You Can Start a Stamp Club

Through stamp clubs, collectors buy, sell, and trade material, gain knowledge, and enjoy many other philatelic pursuits. A balance of social and philatelic activities makes for pleasant meetings and a flourishing hobby group.

The organization of stamp clubs varies greatly. Successful clubs have strong leadership and maximum participation by the members. Collectors join clubs for various reasons, so the programs and activities of the club should be planned only after the desires of the members are known.

The following tips will help you to form a local stamp club. These guidelines should be adapted to fit your situation

Club Records

Membership Applications - In addition to bylaws, every club needs a membership application; a sample form is enclosed on the Resources page. In this age of privacy concerns (and security concerns for many collectors), be sure to give your members a chance to “opt out” of being included in the club’s membership directory, if one is planned. Perhaps your group will decide that it will be enough to have a club roster that includes only names and collecting interests, without home address, phone, or e-mail.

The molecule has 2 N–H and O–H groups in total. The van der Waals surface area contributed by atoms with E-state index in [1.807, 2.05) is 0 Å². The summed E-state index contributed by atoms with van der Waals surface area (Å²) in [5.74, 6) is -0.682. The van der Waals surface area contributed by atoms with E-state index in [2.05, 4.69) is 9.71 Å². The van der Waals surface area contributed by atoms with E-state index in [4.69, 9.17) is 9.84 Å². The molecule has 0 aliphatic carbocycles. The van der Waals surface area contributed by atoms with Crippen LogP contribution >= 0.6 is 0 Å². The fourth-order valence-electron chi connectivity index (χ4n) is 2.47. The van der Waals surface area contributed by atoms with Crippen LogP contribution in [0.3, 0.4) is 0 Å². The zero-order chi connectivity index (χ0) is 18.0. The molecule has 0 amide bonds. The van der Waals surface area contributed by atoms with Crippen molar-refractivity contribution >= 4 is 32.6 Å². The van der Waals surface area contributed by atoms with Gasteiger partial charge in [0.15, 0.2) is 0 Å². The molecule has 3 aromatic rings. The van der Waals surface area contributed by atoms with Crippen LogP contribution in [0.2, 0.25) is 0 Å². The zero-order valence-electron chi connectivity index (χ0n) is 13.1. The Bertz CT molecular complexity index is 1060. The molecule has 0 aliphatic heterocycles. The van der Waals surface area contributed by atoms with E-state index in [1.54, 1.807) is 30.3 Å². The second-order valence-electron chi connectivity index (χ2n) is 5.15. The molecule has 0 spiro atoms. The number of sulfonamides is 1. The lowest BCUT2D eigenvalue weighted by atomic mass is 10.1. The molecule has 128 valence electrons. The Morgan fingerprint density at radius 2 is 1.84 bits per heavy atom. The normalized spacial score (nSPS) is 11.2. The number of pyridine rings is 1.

Protect your Members - By the way, be careful in all your club publicity to protect your members. Many members of the public incorrectly equate “stamps” with “$$$$$,” largely because of media hype about rare stamp auctions, or the occasional story about some fabulous find in the attic. A feature article in the local newspaper about one of your members’ collections, including a home address, could be an unintended invitation to burglars! It’s always preferable to promote the recreational aspects of the hobby rather than the dollar value, and it is possible to get publicity for the club without putting your members at risk.

Archives - It is important from the start to have an archive of all the club’s printed materials – not just the bylaws and the treasurer’s files, but also newsletters, publicity materials, a running listing of all the meeting programs, officers’ lists etc. With members retaining various records in their homes as part of their official duties, things tend to get lost and the club can easily lose its institutional memory. Try to prevent this from happening by keeping duplicate copies of important items and being careful to pass on records from outgoing officers to incoming ones.


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